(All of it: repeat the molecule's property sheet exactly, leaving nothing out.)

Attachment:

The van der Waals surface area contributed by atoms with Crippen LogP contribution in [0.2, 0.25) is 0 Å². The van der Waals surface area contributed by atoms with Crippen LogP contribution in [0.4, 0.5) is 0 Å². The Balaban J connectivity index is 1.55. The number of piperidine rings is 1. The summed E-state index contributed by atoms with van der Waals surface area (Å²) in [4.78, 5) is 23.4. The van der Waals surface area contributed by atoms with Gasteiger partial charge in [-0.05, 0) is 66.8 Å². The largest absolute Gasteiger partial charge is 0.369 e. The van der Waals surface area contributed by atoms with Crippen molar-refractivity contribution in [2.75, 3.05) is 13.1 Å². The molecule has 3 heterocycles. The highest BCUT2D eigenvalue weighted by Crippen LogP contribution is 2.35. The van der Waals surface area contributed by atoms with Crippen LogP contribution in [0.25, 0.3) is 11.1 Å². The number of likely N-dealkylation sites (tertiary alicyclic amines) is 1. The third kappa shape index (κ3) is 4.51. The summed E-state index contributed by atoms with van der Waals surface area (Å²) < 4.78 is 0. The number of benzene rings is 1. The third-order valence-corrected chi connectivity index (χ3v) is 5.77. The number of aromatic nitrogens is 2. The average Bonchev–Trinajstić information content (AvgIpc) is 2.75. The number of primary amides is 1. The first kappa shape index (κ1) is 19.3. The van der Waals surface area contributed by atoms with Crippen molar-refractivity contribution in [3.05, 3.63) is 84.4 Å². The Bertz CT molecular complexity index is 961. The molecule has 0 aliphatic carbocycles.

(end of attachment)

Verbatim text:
The van der Waals surface area contributed by atoms with Crippen LogP contribution in [0.2, 0.25) is 0 Å². The van der Waals surface area contributed by atoms with Crippen LogP contribution in [0.4, 0.5) is 0 Å². The Balaban J connectivity index is 1.55. The number of piperidine rings is 1. The summed E-state index contributed by atoms with van der Waals surface area (Å²) in [4.78, 5) is 23.4. The van der Waals surface area contributed by atoms with Gasteiger partial charge in [-0.05, 0) is 66.8 Å². The largest absolute Gasteiger partial charge is 0.369 e. The van der Waals surface area contributed by atoms with Crippen molar-refractivity contribution in [2.75, 3.05) is 13.1 Å². The molecule has 3 heterocycles. The highest BCUT2D eigenvalue weighted by Crippen LogP contribution is 2.35. The van der Waals surface area contributed by atoms with Crippen LogP contribution in [0.25, 0.3) is 11.1 Å². The number of likely N-dealkylation sites (tertiary alicyclic amines) is 1. The third kappa shape index (κ3) is 4.51. The summed E-state index contributed by atoms with van der Waals surface area (Å²) < 4.78 is 0. The number of benzene rings is 1. The third-order valence-corrected chi connectivity index (χ3v) is 5.77. The number of aromatic nitrogens is 2. The average Bonchev–Trinajstić information content (AvgIpc) is 2.75. The number of primary amides is 1. The first kappa shape index (κ1) is 19.3. The van der Waals surface area contributed by atoms with Crippen molar-refractivity contribution in [3.05, 3.63) is 84.4 Å². The Bertz CT molecular complexity index is 961. The molecule has 0 aliphatic carbocycles.